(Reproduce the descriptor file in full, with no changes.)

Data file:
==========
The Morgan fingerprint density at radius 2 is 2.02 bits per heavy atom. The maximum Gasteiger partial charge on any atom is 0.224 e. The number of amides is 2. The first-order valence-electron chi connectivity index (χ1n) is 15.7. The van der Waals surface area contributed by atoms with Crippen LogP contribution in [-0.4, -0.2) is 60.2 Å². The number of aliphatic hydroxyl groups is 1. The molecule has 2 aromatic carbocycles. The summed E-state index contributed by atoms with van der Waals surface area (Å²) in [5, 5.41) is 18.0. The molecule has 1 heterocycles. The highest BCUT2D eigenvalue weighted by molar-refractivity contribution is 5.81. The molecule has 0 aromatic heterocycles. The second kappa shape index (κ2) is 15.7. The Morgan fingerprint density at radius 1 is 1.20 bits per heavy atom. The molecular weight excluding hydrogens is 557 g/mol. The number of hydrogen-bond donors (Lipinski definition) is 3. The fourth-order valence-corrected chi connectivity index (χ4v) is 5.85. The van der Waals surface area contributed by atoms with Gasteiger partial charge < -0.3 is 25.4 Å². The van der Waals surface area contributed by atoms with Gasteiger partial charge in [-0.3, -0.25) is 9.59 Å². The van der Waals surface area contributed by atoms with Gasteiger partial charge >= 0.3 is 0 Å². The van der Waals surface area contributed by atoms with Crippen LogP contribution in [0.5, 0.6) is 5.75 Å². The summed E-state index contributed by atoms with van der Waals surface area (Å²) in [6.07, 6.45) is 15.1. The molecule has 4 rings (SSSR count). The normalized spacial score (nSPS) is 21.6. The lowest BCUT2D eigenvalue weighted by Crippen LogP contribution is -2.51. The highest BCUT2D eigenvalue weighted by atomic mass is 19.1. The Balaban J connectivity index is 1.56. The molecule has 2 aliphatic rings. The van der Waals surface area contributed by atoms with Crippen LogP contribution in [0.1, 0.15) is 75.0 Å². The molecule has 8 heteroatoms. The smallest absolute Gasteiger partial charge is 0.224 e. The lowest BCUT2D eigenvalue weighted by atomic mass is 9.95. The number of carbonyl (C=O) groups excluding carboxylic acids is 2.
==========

The Morgan fingerprint density at radius 2 is 2.02 bits per heavy atom. The maximum Gasteiger partial charge on any atom is 0.224 e. The number of amides is 2. The first-order valence-electron chi connectivity index (χ1n) is 15.7. The van der Waals surface area contributed by atoms with Crippen LogP contribution in [-0.4, -0.2) is 60.2 Å². The number of aliphatic hydroxyl groups is 1. The molecule has 2 aromatic carbocycles. The summed E-state index contributed by atoms with van der Waals surface area (Å²) in [5, 5.41) is 18.0. The molecule has 1 heterocycles. The highest BCUT2D eigenvalue weighted by molar-refractivity contribution is 5.81. The molecule has 0 aromatic heterocycles. The second kappa shape index (κ2) is 15.7. The Morgan fingerprint density at radius 1 is 1.20 bits per heavy atom. The molecular weight excluding hydrogens is 557 g/mol. The number of hydrogen-bond donors (Lipinski definition) is 3. The fourth-order valence-corrected chi connectivity index (χ4v) is 5.85. The van der Waals surface area contributed by atoms with Gasteiger partial charge < -0.3 is 25.4 Å². The van der Waals surface area contributed by atoms with Gasteiger partial charge in [-0.3, -0.25) is 9.59 Å². The van der Waals surface area contributed by atoms with Gasteiger partial charge >= 0.3 is 0 Å². The van der Waals surface area contributed by atoms with Crippen LogP contribution in [0.5, 0.6) is 5.75 Å². The summed E-state index contributed by atoms with van der Waals surface area (Å²) in [6.07, 6.45) is 15.1. The molecule has 4 rings (SSSR count). The normalized spacial score (nSPS) is 21.6. The lowest BCUT2D eigenvalue weighted by Crippen LogP contribution is -2.51. The highest BCUT2D eigenvalue weighted by atomic mass is 19.1. The Balaban J connectivity index is 1.56. The molecule has 2 aliphatic rings. The van der Waals surface area contributed by atoms with Crippen LogP contribution in [0.1, 0.15) is 75.0 Å². The molecule has 8 heteroatoms. The smallest absolute Gasteiger partial charge is 0.224 e. The lowest BCUT2D eigenvalue weighted by atomic mass is 9.95. The number of carbonyl (C=O) groups excluding carboxylic acids is 2.